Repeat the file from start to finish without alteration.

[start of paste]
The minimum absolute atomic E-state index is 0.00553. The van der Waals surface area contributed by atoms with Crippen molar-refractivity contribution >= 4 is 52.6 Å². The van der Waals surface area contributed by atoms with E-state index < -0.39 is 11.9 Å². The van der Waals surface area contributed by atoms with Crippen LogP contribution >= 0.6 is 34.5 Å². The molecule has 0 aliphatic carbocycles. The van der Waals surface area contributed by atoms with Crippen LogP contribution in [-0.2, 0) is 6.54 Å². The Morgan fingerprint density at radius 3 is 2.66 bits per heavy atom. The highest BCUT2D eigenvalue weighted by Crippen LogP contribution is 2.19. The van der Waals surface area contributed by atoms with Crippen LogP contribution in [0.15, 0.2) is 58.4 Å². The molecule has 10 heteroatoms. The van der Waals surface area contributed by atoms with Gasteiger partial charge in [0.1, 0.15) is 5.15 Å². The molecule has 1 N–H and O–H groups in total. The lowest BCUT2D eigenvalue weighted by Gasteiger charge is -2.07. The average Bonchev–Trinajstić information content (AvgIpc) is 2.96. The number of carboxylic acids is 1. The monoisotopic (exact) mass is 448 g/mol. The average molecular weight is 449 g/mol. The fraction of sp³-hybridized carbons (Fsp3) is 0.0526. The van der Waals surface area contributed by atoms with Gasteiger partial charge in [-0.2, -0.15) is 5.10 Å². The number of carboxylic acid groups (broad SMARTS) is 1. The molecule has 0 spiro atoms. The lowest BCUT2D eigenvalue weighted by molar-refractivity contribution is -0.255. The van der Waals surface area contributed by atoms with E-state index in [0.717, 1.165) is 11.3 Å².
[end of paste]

The minimum absolute atomic E-state index is 0.00553. The van der Waals surface area contributed by atoms with Crippen molar-refractivity contribution >= 4 is 52.6 Å². The van der Waals surface area contributed by atoms with E-state index < -0.39 is 11.9 Å². The van der Waals surface area contributed by atoms with Crippen LogP contribution >= 0.6 is 34.5 Å². The molecule has 0 aliphatic carbocycles. The van der Waals surface area contributed by atoms with Crippen LogP contribution in [-0.2, 0) is 6.54 Å². The Morgan fingerprint density at radius 3 is 2.66 bits per heavy atom. The highest BCUT2D eigenvalue weighted by Crippen LogP contribution is 2.19. The van der Waals surface area contributed by atoms with Crippen LogP contribution in [0.15, 0.2) is 58.4 Å². The molecule has 10 heteroatoms. The van der Waals surface area contributed by atoms with Gasteiger partial charge in [0.1, 0.15) is 5.15 Å². The molecule has 1 N–H and O–H groups in total. The lowest BCUT2D eigenvalue weighted by Gasteiger charge is -2.07. The average Bonchev–Trinajstić information content (AvgIpc) is 2.96. The number of carboxylic acids is 1. The monoisotopic (exact) mass is 448 g/mol. The average molecular weight is 449 g/mol. The fraction of sp³-hybridized carbons (Fsp3) is 0.0526. The van der Waals surface area contributed by atoms with Gasteiger partial charge in [-0.2, -0.15) is 5.10 Å². The number of carboxylic acid groups (broad SMARTS) is 1. The molecule has 0 spiro atoms. The lowest BCUT2D eigenvalue weighted by molar-refractivity contribution is -0.255. The van der Waals surface area contributed by atoms with E-state index in [0.717, 1.165) is 11.3 Å².